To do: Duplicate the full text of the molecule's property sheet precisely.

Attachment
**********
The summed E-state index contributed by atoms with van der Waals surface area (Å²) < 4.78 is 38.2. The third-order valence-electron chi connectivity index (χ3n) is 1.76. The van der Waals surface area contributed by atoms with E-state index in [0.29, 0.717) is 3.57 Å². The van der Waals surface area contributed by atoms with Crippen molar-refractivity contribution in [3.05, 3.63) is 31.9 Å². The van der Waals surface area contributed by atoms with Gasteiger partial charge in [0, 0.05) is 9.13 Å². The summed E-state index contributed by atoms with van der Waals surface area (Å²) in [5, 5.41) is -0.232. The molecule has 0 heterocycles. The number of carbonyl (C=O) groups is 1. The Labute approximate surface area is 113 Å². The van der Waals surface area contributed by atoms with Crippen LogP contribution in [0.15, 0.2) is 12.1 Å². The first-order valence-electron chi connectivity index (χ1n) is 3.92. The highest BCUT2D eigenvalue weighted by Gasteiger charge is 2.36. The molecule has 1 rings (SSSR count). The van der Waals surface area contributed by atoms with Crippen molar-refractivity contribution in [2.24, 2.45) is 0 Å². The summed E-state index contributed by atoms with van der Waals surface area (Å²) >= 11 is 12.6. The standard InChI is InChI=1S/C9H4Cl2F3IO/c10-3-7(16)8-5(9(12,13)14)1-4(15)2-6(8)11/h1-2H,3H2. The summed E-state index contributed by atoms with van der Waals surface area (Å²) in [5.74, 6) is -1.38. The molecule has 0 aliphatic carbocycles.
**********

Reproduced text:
The summed E-state index contributed by atoms with van der Waals surface area (Å²) < 4.78 is 38.2. The third-order valence-electron chi connectivity index (χ3n) is 1.76. The van der Waals surface area contributed by atoms with E-state index in [0.29, 0.717) is 3.57 Å². The van der Waals surface area contributed by atoms with Crippen molar-refractivity contribution in [3.05, 3.63) is 31.9 Å². The van der Waals surface area contributed by atoms with Gasteiger partial charge in [0, 0.05) is 9.13 Å². The summed E-state index contributed by atoms with van der Waals surface area (Å²) in [5, 5.41) is -0.232. The molecule has 0 heterocycles. The number of carbonyl (C=O) groups is 1. The Labute approximate surface area is 113 Å². The van der Waals surface area contributed by atoms with Crippen LogP contribution in [0.15, 0.2) is 12.1 Å². The first-order valence-electron chi connectivity index (χ1n) is 3.92. The highest BCUT2D eigenvalue weighted by Gasteiger charge is 2.36. The molecule has 1 rings (SSSR count). The van der Waals surface area contributed by atoms with Crippen molar-refractivity contribution in [2.24, 2.45) is 0 Å². The summed E-state index contributed by atoms with van der Waals surface area (Å²) >= 11 is 12.6. The standard InChI is InChI=1S/C9H4Cl2F3IO/c10-3-7(16)8-5(9(12,13)14)1-4(15)2-6(8)11/h1-2H,3H2. The summed E-state index contributed by atoms with van der Waals surface area (Å²) in [5.74, 6) is -1.38. The molecule has 0 aliphatic carbocycles.